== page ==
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Tumor-induced escape mechanisms and their association with resistance to checkpoint inhibitor therapy

Research output: Contribution to journalReviewpeer-review

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    Research output: Contribution to journalJournal articleResearchpeer-review

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  3. Cytotoxic T cells isolated from healthy donors and cancer patients kill TGFβ-expressing cancer cells in a TGFβ-dependent manner

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  4. Changes in the Tumor Immune Microenvironment during Disease Progression in Patients with Ovarian Cancer

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  • Michael Friedrich
  • Simon Jasinski-Bergner
  • Maria-Filothei Lazaridou
  • Karthikeyan Subbarayan
  • Chiara Massa
  • Sandy Tretbar
  • Anja Mueller
  • Diana Handke
  • Katharina Biehl
  • Jürgen Bukur
  • Marco Donia
  • Ofer Mandelboim
  • Barbara Seliger
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Immunotherapy aims to activate the immune system to fight cancer in a very specific and targeted manner. Despite the success of different immunotherapeutic strategies, in particular antibodies directed against checkpoints as well as adoptive T-cell therapy, the response of patients is limited in different types of cancers. This attributes to escape of the tumor from immune surveillance and development of acquired resistances during therapy. In this review, the different evasion and resistance mechanisms that limit the efficacy of immunotherapies targeting tumor-associated antigens presented by major histocompatibility complex molecules on the surface of the malignant cells are summarized. Overcoming these escape mechanisms is a great challenge, but might lead to a better clinical outcome of patients and is therefore currently a major focus of research.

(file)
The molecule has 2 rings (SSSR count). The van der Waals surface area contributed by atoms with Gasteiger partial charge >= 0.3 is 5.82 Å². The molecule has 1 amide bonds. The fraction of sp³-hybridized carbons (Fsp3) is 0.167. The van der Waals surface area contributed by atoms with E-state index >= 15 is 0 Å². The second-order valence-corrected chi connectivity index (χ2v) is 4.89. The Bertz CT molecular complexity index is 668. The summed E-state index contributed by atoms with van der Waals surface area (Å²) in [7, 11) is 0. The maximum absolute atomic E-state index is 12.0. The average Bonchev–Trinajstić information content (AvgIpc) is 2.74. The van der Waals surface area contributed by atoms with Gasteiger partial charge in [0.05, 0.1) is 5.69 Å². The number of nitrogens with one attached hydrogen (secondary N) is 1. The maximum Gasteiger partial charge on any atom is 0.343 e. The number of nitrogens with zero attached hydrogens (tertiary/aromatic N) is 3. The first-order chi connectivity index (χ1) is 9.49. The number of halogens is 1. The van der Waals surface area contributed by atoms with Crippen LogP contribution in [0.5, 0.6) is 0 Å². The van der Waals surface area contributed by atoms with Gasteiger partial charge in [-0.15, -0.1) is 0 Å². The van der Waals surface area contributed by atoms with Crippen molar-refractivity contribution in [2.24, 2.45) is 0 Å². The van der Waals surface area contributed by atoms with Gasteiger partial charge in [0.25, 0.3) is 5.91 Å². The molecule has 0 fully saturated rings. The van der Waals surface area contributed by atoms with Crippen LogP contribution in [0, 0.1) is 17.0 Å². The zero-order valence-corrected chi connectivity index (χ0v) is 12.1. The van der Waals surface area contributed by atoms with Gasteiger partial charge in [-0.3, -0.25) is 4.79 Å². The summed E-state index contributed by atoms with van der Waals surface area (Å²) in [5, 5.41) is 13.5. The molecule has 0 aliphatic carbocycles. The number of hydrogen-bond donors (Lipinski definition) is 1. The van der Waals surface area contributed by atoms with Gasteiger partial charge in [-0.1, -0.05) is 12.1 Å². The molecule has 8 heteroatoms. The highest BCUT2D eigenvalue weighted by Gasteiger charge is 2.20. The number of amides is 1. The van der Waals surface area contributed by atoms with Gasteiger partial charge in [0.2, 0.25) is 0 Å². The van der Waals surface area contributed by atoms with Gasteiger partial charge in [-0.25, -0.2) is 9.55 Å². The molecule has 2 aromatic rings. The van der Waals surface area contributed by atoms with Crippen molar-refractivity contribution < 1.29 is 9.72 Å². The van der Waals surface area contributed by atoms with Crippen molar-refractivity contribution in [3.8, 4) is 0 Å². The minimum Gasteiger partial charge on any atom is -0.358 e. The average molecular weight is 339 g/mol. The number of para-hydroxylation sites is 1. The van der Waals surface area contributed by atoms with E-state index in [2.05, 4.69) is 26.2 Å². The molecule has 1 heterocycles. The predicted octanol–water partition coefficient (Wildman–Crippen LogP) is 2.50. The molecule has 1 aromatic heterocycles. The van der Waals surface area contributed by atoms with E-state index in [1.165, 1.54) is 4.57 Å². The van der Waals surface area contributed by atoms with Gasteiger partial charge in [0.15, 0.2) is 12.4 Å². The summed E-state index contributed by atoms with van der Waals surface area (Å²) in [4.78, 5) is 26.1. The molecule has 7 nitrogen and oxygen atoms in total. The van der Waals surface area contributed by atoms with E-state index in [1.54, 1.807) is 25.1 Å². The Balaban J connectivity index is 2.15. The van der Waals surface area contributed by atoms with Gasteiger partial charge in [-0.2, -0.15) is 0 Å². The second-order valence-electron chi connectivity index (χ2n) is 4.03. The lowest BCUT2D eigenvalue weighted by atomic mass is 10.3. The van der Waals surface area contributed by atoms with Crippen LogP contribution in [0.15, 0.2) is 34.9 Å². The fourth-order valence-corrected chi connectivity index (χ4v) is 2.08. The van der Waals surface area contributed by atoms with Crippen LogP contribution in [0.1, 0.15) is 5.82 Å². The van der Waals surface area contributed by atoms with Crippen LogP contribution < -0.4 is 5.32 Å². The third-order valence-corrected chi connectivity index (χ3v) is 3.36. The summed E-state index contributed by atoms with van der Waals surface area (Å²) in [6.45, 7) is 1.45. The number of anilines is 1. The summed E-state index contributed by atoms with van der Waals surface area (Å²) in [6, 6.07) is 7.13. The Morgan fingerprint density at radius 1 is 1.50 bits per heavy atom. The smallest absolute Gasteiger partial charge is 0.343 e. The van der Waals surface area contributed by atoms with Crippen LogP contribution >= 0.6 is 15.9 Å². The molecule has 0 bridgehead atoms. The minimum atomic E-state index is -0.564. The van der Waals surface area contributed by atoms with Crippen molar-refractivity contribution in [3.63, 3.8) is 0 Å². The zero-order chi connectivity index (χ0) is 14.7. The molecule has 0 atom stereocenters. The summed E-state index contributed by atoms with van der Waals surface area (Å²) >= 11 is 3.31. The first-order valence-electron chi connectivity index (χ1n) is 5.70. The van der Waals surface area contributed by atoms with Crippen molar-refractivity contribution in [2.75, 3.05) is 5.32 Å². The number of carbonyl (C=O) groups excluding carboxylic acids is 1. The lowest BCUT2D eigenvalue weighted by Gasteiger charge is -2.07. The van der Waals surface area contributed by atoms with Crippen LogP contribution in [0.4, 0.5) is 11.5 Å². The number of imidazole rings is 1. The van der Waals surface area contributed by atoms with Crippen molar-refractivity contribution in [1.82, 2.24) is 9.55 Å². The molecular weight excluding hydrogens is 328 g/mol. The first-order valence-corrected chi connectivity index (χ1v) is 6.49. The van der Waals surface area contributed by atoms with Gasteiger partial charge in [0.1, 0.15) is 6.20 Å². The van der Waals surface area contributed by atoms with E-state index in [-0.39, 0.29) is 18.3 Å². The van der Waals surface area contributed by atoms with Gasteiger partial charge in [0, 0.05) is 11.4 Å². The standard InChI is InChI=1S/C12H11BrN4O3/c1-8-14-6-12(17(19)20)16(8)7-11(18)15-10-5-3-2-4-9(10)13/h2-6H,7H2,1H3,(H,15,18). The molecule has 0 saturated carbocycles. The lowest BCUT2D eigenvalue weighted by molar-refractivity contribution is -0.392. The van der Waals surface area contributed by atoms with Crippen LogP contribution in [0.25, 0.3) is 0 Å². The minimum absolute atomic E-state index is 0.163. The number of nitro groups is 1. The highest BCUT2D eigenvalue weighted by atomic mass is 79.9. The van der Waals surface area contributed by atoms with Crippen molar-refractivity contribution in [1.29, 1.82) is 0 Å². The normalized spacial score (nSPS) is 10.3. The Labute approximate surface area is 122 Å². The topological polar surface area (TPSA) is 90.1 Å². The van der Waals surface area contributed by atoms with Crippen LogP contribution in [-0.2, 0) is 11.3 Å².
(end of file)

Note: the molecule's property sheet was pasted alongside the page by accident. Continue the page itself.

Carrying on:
Original languageEnglish
JournalCancer immunology, immunotherapy
Volume68
Issue number10
Pages (from-to)1689-1700
Number of pages12
ISSN0340-7004
DOIs
Publication statusPublished - Oct 2019

    Research areas

  • Immune escape, Immunotherapy, MHC, Resistance, TIMO XIV, Tumor, HLA-G Antigens/physiology, Tumor Escape, Immunotherapy/methods, Humans, Histocompatibility Antigens Class I/immunology, Neoplasms/therapy, Antigen Presentation, Programmed Cell Death 1 Receptor/antagonists & inhibitors

ID: 57730672